Telling See character.

Tercet A three-line stanza. See also stanza, triplet.

Terza rima An interlocking three-line rhyme scheme: aba, bcb, cdc, ded, and so on. Dante's The Divine Comedy, and Frost's "Acquainted with the Night" are written in terza rima. See also rhyme, tercet.

Theme The central meaning or dominant idea in a literary work. A theme provides a unifying point around which the plot, characters, setting, point of view, symbols, and other elements of a work are organized. It is important not to mistake the theme for the actual subject of the work; the theme refers to the abstract concept that is made concrete through the images, characterization, and action of the text. In nonfiction, however, the theme generally refers to the main topic of the discourse. For discussions of theme and an exercise, go to the VirtuaLit Interactive Fiction Tutorial.

Thesis The central idea of an essay. The thesis is a complete sentence (although sometimes it may require more than one sentence) that establishes the topic of the essay in clear, unambiguous language.

Tone The author's implicit attitude toward the reader or the people, places, and events in a work as revealed by the elements of the author's style. Tone may be characterized as serious or ironic, sad or happy, private or public, angry or affectionate, bitter or nostalgic, or any other attitudes and feelings that human beings experience. See also style. For discussions of tone and an exercise, go to the VirtuaLit Interactive Poetry Tutorial and the VirtuaLit Interactive Fiction Tutorial.

Tragedy A story that presents courageous individuals who confront powerful forces within or outside themselves with a dignity that reveals the breadth and depth of the human spirit in the face of failure, defeat, and even death. Tragedies recount an individual's downfall; they usually begin high and end low. Shakespeare is known for his tragedies, including Macbeth, King Lear, Othello, and Hamlet. The revenge tragedy is a well-established type of drama that can be traced back to Greek and Roman plays, particularly through the Roman playwright Seneca (c. 3 b.c.- a.d. 63). Revenge tragedies basically consist of a murder that has to be avenged by a relative of the victim. Typically, the victim's ghost appears to demand revenge, and invariably madness of some sort is worked into subsequent events, which ultimately end in the deaths of the murderer, the avenger, and a number of other characters. Shakespeare's Hamlet subscribes to the basic ingredients of revenge tragedy, but it also transcends these conventions because Hamlet contemplates not merely revenge but suicide and the meaning of life itself. A tragic flaw is an error or defect in the tragic hero that leads to his downfall, such as greed, pride, or ambition. This flaw may be a result of bad character, bad judgment, an inherited weakness, or any other defect of character. Tragic irony is a form of dramatic irony found in tragedies such as Oedipus the King, in which Oedipus ironically ends up hunting himself. See also comedy, drama.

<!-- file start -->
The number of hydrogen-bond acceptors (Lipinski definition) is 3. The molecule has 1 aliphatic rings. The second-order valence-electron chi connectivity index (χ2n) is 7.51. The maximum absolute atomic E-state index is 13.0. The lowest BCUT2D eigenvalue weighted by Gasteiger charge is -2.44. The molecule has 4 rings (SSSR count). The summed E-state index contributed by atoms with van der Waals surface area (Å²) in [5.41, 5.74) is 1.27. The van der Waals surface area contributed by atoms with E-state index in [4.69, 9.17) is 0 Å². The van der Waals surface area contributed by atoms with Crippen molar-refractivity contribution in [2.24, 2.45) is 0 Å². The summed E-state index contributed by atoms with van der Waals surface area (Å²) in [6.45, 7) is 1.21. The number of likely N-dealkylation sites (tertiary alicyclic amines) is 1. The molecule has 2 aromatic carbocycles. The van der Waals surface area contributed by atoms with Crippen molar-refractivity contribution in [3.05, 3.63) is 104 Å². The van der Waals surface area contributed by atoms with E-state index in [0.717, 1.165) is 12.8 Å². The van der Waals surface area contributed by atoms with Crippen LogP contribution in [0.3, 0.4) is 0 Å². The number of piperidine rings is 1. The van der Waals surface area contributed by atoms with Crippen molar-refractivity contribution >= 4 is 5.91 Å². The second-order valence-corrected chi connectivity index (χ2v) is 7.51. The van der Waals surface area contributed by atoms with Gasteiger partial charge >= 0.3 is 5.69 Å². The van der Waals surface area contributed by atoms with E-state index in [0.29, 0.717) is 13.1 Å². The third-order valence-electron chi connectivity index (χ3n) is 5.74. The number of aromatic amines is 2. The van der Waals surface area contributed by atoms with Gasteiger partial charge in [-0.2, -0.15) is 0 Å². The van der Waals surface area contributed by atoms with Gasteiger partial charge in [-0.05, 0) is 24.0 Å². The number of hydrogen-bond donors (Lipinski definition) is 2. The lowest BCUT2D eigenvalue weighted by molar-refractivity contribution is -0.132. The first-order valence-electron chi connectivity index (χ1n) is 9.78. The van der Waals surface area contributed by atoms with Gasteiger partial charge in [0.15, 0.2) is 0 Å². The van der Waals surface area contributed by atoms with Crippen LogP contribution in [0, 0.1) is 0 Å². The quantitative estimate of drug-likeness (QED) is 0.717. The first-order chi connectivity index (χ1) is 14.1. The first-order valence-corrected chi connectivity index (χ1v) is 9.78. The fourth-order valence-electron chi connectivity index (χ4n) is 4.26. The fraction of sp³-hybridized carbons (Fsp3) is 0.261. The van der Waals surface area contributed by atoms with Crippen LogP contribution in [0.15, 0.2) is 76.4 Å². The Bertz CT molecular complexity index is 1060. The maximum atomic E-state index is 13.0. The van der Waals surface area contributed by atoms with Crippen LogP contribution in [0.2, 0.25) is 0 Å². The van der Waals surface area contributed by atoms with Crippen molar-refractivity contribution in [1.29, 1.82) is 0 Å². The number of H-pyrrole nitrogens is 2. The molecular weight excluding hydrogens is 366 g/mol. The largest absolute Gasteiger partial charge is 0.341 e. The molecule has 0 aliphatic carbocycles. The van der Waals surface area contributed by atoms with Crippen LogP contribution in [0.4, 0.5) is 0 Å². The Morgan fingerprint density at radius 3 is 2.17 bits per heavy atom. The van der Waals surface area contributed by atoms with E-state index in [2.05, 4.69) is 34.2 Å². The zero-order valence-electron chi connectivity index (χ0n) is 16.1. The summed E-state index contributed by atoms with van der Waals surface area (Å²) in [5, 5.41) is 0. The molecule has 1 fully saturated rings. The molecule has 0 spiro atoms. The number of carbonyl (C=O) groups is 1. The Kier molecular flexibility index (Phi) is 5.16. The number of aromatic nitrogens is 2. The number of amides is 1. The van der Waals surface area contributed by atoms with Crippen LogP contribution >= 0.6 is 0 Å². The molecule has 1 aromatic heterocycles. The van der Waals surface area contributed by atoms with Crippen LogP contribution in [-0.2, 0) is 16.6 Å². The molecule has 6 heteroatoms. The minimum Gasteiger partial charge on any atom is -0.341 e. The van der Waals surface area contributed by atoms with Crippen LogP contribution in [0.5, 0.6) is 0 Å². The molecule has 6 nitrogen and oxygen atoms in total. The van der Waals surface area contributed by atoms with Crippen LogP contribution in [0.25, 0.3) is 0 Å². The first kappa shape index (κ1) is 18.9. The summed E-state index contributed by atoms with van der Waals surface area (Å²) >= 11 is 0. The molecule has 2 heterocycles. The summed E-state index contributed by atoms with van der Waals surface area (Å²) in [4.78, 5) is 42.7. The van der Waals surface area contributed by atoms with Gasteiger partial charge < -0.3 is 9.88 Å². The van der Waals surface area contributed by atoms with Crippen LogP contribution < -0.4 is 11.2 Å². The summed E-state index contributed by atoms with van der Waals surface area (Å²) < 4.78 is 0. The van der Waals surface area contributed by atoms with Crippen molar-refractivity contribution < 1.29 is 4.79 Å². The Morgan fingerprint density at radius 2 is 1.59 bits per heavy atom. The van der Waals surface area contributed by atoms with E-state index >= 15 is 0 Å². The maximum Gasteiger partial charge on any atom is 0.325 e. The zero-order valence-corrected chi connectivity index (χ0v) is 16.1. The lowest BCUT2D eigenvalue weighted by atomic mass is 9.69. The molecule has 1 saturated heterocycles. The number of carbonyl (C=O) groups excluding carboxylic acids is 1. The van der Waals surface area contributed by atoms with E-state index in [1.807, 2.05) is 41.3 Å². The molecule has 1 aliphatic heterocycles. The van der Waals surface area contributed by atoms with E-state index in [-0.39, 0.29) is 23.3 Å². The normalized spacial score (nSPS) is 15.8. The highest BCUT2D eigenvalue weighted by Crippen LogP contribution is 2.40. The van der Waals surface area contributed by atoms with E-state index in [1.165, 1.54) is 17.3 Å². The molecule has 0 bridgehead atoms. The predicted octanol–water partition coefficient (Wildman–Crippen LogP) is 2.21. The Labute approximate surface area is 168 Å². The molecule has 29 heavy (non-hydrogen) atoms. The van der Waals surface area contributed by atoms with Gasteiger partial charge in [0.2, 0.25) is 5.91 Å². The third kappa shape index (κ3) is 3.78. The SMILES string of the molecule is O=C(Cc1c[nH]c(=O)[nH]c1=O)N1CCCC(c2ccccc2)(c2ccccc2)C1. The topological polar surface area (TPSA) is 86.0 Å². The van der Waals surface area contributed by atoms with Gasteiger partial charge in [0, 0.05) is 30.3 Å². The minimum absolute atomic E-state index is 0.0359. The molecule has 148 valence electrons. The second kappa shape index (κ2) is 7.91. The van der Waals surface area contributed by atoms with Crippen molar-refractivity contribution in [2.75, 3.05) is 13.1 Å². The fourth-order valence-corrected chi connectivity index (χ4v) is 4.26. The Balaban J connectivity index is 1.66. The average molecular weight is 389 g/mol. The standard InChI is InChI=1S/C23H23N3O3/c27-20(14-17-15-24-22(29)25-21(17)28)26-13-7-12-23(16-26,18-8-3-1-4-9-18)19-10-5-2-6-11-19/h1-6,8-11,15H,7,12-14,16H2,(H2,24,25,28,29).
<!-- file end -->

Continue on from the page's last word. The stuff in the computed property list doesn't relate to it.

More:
Tragic flaw See tragedy.

Tragic irony See irony, tragedy.

Tragicomedy A type of drama that combines certain elements of both tragedy and comedy. The play's plot tends to be serious, leading to a terrible catastrophe, until an unexpected turn in events leads to a reversal of circumstance, and the story ends happily. Tragicomedy often employs a romantic, fast-moving plot dealing with love, jealousy, disguises, treachery, intrigue, and surprises, all moving toward a melodramatic resolution. Shakespeare's Merchant of Venice is a tragicomedy. See also comedy, drama, melodrama, tragedy.

Triplet A tercet in which all three lines rhyme. See also tercet.

Trochaic meter See foot.

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